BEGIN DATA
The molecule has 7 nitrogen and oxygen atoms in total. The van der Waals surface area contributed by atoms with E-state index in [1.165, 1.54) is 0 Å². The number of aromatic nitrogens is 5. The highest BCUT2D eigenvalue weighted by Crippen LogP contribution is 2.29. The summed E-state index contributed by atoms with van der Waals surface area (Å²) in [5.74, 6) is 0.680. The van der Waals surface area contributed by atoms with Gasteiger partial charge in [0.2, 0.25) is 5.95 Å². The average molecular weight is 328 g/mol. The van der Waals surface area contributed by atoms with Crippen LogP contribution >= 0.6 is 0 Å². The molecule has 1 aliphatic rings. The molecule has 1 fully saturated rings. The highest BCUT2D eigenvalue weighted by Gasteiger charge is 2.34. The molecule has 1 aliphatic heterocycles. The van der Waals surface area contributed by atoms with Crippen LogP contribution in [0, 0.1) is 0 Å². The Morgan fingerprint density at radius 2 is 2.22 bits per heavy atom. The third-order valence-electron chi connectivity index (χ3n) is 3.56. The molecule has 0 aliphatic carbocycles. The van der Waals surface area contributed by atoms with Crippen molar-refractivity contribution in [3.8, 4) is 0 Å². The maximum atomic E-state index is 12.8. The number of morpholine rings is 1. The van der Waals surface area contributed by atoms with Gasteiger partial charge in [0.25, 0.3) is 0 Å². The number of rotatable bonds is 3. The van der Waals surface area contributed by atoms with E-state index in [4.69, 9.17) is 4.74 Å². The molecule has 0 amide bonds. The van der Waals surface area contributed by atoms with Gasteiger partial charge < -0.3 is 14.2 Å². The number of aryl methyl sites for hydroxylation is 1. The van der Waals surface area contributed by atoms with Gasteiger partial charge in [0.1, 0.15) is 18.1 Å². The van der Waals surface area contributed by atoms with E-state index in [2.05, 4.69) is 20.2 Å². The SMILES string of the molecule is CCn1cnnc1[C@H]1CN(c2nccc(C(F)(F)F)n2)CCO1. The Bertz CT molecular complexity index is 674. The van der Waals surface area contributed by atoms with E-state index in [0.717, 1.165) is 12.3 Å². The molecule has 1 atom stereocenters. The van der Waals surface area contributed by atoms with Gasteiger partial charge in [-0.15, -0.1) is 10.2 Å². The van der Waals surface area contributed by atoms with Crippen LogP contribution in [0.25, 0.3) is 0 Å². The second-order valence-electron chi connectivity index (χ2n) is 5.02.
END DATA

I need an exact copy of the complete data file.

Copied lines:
The molecule has 7 nitrogen and oxygen atoms in total. The van der Waals surface area contributed by atoms with E-state index in [1.165, 1.54) is 0 Å². The number of aromatic nitrogens is 5. The highest BCUT2D eigenvalue weighted by Crippen LogP contribution is 2.29. The summed E-state index contributed by atoms with van der Waals surface area (Å²) in [5.74, 6) is 0.680. The van der Waals surface area contributed by atoms with Gasteiger partial charge in [0.2, 0.25) is 5.95 Å². The average molecular weight is 328 g/mol. The van der Waals surface area contributed by atoms with Crippen LogP contribution >= 0.6 is 0 Å². The molecule has 1 aliphatic rings. The molecule has 1 fully saturated rings. The highest BCUT2D eigenvalue weighted by Gasteiger charge is 2.34. The molecule has 1 aliphatic heterocycles. The van der Waals surface area contributed by atoms with Crippen LogP contribution in [0, 0.1) is 0 Å². The Morgan fingerprint density at radius 2 is 2.22 bits per heavy atom. The third-order valence-electron chi connectivity index (χ3n) is 3.56. The molecule has 0 aliphatic carbocycles. The van der Waals surface area contributed by atoms with Crippen molar-refractivity contribution in [3.8, 4) is 0 Å². The maximum atomic E-state index is 12.8. The number of morpholine rings is 1. The van der Waals surface area contributed by atoms with Gasteiger partial charge in [0.25, 0.3) is 0 Å². The number of rotatable bonds is 3. The van der Waals surface area contributed by atoms with E-state index in [4.69, 9.17) is 4.74 Å². The molecule has 0 amide bonds. The van der Waals surface area contributed by atoms with Gasteiger partial charge < -0.3 is 14.2 Å². The number of aryl methyl sites for hydroxylation is 1. The van der Waals surface area contributed by atoms with Gasteiger partial charge in [0.1, 0.15) is 18.1 Å². The van der Waals surface area contributed by atoms with E-state index in [2.05, 4.69) is 20.2 Å². The SMILES string of the molecule is CCn1cnnc1[C@H]1CN(c2nccc(C(F)(F)F)n2)CCO1. The Bertz CT molecular complexity index is 674. The van der Waals surface area contributed by atoms with E-state index in [0.717, 1.165) is 12.3 Å². The molecule has 1 atom stereocenters. The van der Waals surface area contributed by atoms with Gasteiger partial charge in [-0.15, -0.1) is 10.2 Å². The van der Waals surface area contributed by atoms with Crippen LogP contribution in [0.25, 0.3) is 0 Å². The second-order valence-electron chi connectivity index (χ2n) is 5.02.